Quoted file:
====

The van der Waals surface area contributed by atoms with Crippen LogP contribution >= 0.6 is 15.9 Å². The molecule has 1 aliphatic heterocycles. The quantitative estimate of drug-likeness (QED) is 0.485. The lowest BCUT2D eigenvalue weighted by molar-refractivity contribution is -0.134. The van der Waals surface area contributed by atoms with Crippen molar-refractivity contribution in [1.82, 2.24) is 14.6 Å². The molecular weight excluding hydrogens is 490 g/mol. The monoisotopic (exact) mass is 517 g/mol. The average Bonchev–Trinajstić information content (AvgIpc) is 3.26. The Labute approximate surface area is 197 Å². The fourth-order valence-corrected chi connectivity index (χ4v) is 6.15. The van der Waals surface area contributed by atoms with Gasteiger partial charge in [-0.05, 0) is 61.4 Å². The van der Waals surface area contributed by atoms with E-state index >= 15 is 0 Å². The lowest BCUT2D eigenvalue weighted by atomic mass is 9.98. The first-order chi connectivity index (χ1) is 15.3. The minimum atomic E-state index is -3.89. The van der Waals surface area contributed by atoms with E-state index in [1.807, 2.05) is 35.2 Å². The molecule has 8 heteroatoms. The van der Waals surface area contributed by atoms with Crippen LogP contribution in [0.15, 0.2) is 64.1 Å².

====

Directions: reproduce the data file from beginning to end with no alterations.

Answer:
The van der Waals surface area contributed by atoms with Crippen LogP contribution >= 0.6 is 15.9 Å². The molecule has 1 aliphatic heterocycles. The quantitative estimate of drug-likeness (QED) is 0.485. The lowest BCUT2D eigenvalue weighted by molar-refractivity contribution is -0.134. The van der Waals surface area contributed by atoms with Crippen molar-refractivity contribution in [1.82, 2.24) is 14.6 Å². The molecular weight excluding hydrogens is 490 g/mol. The monoisotopic (exact) mass is 517 g/mol. The average Bonchev–Trinajstić information content (AvgIpc) is 3.26. The Labute approximate surface area is 197 Å². The fourth-order valence-corrected chi connectivity index (χ4v) is 6.15. The van der Waals surface area contributed by atoms with Gasteiger partial charge in [-0.05, 0) is 61.4 Å². The van der Waals surface area contributed by atoms with E-state index >= 15 is 0 Å². The lowest BCUT2D eigenvalue weighted by atomic mass is 9.98. The first-order chi connectivity index (χ1) is 15.3. The minimum atomic E-state index is -3.89. The van der Waals surface area contributed by atoms with E-state index in [1.807, 2.05) is 35.2 Å². The molecule has 8 heteroatoms. The van der Waals surface area contributed by atoms with Crippen LogP contribution in [0.15, 0.2) is 64.1 Å².